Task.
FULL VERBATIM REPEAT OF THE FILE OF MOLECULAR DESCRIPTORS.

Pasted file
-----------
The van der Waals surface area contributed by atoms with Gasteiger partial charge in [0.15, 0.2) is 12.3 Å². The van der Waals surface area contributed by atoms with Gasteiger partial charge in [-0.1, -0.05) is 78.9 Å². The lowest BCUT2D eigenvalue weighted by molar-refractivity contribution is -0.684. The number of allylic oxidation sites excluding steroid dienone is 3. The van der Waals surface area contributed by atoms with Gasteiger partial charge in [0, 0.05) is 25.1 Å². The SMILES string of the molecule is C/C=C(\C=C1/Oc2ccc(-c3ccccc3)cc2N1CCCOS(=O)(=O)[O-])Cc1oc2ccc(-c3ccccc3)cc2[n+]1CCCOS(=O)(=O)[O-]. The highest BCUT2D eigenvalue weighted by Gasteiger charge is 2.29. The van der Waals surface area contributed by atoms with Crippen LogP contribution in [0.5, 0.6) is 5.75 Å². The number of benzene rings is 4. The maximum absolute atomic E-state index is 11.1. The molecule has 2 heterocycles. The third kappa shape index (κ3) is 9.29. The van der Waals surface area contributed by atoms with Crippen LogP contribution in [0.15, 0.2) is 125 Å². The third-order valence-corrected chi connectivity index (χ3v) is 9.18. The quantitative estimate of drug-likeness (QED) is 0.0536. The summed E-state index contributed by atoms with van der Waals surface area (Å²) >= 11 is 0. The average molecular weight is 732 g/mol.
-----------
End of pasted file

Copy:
The van der Waals surface area contributed by atoms with Gasteiger partial charge in [0.15, 0.2) is 12.3 Å². The van der Waals surface area contributed by atoms with Gasteiger partial charge in [-0.1, -0.05) is 78.9 Å². The lowest BCUT2D eigenvalue weighted by molar-refractivity contribution is -0.684. The number of allylic oxidation sites excluding steroid dienone is 3. The van der Waals surface area contributed by atoms with Gasteiger partial charge in [0, 0.05) is 25.1 Å². The SMILES string of the molecule is C/C=C(\C=C1/Oc2ccc(-c3ccccc3)cc2N1CCCOS(=O)(=O)[O-])Cc1oc2ccc(-c3ccccc3)cc2[n+]1CCCOS(=O)(=O)[O-]. The highest BCUT2D eigenvalue weighted by Gasteiger charge is 2.29. The van der Waals surface area contributed by atoms with Crippen LogP contribution in [0.5, 0.6) is 5.75 Å². The number of benzene rings is 4. The maximum absolute atomic E-state index is 11.1. The molecule has 2 heterocycles. The third kappa shape index (κ3) is 9.29. The van der Waals surface area contributed by atoms with Crippen LogP contribution in [0.15, 0.2) is 125 Å². The third-order valence-corrected chi connectivity index (χ3v) is 9.18. The quantitative estimate of drug-likeness (QED) is 0.0536. The summed E-state index contributed by atoms with van der Waals surface area (Å²) >= 11 is 0. The average molecular weight is 732 g/mol.